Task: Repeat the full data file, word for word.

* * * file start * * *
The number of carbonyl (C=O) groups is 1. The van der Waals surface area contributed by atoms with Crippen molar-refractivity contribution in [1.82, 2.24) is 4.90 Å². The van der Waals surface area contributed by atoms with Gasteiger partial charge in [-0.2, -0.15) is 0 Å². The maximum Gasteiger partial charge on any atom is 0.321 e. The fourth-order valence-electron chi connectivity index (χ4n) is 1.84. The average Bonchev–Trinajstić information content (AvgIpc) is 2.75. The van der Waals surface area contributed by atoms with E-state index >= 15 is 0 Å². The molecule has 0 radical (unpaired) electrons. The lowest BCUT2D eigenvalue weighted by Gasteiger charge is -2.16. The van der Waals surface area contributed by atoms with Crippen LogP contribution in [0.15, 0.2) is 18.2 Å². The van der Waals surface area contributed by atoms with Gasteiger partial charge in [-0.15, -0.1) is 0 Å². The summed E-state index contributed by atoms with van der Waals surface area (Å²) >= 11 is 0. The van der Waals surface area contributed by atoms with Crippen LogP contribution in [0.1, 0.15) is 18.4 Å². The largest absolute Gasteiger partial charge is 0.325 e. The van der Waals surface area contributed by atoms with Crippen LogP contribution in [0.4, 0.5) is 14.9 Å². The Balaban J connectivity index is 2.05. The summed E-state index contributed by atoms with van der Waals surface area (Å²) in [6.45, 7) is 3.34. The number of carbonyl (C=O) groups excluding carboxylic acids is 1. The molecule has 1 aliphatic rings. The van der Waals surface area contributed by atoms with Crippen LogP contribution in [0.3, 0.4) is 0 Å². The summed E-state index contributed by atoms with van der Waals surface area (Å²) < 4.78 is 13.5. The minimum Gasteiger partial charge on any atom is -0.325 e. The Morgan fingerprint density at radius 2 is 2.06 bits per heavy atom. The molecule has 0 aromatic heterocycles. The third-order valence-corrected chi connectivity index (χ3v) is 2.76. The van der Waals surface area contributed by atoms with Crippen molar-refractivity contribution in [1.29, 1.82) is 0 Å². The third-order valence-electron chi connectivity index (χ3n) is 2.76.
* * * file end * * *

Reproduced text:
The number of carbonyl (C=O) groups is 1. The van der Waals surface area contributed by atoms with Crippen molar-refractivity contribution in [1.82, 2.24) is 4.90 Å². The van der Waals surface area contributed by atoms with Gasteiger partial charge in [-0.2, -0.15) is 0 Å². The maximum Gasteiger partial charge on any atom is 0.321 e. The fourth-order valence-electron chi connectivity index (χ4n) is 1.84. The average Bonchev–Trinajstić information content (AvgIpc) is 2.75. The van der Waals surface area contributed by atoms with E-state index >= 15 is 0 Å². The molecule has 0 radical (unpaired) electrons. The lowest BCUT2D eigenvalue weighted by Gasteiger charge is -2.16. The van der Waals surface area contributed by atoms with Crippen LogP contribution in [0.15, 0.2) is 18.2 Å². The van der Waals surface area contributed by atoms with Gasteiger partial charge in [-0.15, -0.1) is 0 Å². The summed E-state index contributed by atoms with van der Waals surface area (Å²) >= 11 is 0. The van der Waals surface area contributed by atoms with Crippen LogP contribution in [0.1, 0.15) is 18.4 Å². The largest absolute Gasteiger partial charge is 0.325 e. The van der Waals surface area contributed by atoms with Crippen LogP contribution in [0.4, 0.5) is 14.9 Å². The Balaban J connectivity index is 2.05. The summed E-state index contributed by atoms with van der Waals surface area (Å²) in [6.45, 7) is 3.34. The number of carbonyl (C=O) groups excluding carboxylic acids is 1. The molecule has 1 aliphatic rings. The van der Waals surface area contributed by atoms with Crippen LogP contribution in [0.3, 0.4) is 0 Å². The summed E-state index contributed by atoms with van der Waals surface area (Å²) < 4.78 is 13.5. The minimum Gasteiger partial charge on any atom is -0.325 e. The Morgan fingerprint density at radius 2 is 2.06 bits per heavy atom. The molecule has 0 aromatic heterocycles. The third-order valence-corrected chi connectivity index (χ3v) is 2.76. The van der Waals surface area contributed by atoms with Crippen molar-refractivity contribution in [1.29, 1.82) is 0 Å². The third-order valence-electron chi connectivity index (χ3n) is 2.76.